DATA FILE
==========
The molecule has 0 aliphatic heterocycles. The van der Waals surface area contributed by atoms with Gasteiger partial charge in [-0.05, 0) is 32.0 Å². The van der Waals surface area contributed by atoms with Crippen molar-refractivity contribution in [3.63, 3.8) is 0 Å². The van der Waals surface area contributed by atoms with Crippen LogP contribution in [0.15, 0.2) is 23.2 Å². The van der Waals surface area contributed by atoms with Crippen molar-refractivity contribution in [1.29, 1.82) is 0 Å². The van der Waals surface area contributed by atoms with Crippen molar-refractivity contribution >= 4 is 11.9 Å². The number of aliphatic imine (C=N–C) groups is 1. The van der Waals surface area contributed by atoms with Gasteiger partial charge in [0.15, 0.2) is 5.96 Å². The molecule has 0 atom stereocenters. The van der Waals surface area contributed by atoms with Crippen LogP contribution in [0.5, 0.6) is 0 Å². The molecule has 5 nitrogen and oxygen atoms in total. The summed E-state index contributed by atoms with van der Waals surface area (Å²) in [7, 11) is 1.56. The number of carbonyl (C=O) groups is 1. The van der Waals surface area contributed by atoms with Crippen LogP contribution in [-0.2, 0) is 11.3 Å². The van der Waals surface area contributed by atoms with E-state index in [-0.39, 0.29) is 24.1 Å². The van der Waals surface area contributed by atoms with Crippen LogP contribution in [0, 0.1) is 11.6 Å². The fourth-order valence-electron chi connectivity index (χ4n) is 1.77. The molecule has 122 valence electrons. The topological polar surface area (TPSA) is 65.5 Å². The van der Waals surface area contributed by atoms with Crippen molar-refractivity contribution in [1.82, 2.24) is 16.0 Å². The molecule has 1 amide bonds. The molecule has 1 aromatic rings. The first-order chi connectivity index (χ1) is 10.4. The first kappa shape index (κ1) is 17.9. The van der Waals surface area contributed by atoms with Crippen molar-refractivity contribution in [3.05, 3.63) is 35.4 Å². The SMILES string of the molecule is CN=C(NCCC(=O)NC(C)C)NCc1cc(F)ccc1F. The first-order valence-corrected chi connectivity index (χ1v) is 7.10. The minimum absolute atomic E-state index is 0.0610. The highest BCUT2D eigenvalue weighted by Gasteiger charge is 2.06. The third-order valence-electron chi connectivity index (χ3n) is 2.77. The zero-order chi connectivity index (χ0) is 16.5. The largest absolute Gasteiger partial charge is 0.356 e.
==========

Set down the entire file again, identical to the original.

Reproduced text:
The molecule has 0 aliphatic heterocycles. The van der Waals surface area contributed by atoms with Gasteiger partial charge in [-0.05, 0) is 32.0 Å². The van der Waals surface area contributed by atoms with Crippen molar-refractivity contribution in [3.63, 3.8) is 0 Å². The van der Waals surface area contributed by atoms with Crippen LogP contribution in [0.15, 0.2) is 23.2 Å². The van der Waals surface area contributed by atoms with Crippen molar-refractivity contribution in [1.29, 1.82) is 0 Å². The van der Waals surface area contributed by atoms with Crippen molar-refractivity contribution >= 4 is 11.9 Å². The number of aliphatic imine (C=N–C) groups is 1. The van der Waals surface area contributed by atoms with Gasteiger partial charge in [0.15, 0.2) is 5.96 Å². The molecule has 0 atom stereocenters. The van der Waals surface area contributed by atoms with Crippen LogP contribution in [0.5, 0.6) is 0 Å². The molecule has 5 nitrogen and oxygen atoms in total. The summed E-state index contributed by atoms with van der Waals surface area (Å²) in [7, 11) is 1.56. The number of carbonyl (C=O) groups is 1. The van der Waals surface area contributed by atoms with Crippen LogP contribution in [-0.2, 0) is 11.3 Å². The van der Waals surface area contributed by atoms with E-state index in [-0.39, 0.29) is 24.1 Å². The van der Waals surface area contributed by atoms with Crippen LogP contribution in [0, 0.1) is 11.6 Å². The fourth-order valence-electron chi connectivity index (χ4n) is 1.77. The molecule has 122 valence electrons. The topological polar surface area (TPSA) is 65.5 Å². The van der Waals surface area contributed by atoms with Crippen molar-refractivity contribution in [1.82, 2.24) is 16.0 Å². The molecule has 1 amide bonds. The molecule has 1 aromatic rings. The first-order chi connectivity index (χ1) is 10.4. The first kappa shape index (κ1) is 17.9. The van der Waals surface area contributed by atoms with Crippen molar-refractivity contribution in [3.05, 3.63) is 35.4 Å². The SMILES string of the molecule is CN=C(NCCC(=O)NC(C)C)NCc1cc(F)ccc1F. The first-order valence-corrected chi connectivity index (χ1v) is 7.10. The minimum absolute atomic E-state index is 0.0610. The highest BCUT2D eigenvalue weighted by Gasteiger charge is 2.06. The third-order valence-electron chi connectivity index (χ3n) is 2.77. The zero-order chi connectivity index (χ0) is 16.5. The largest absolute Gasteiger partial charge is 0.356 e.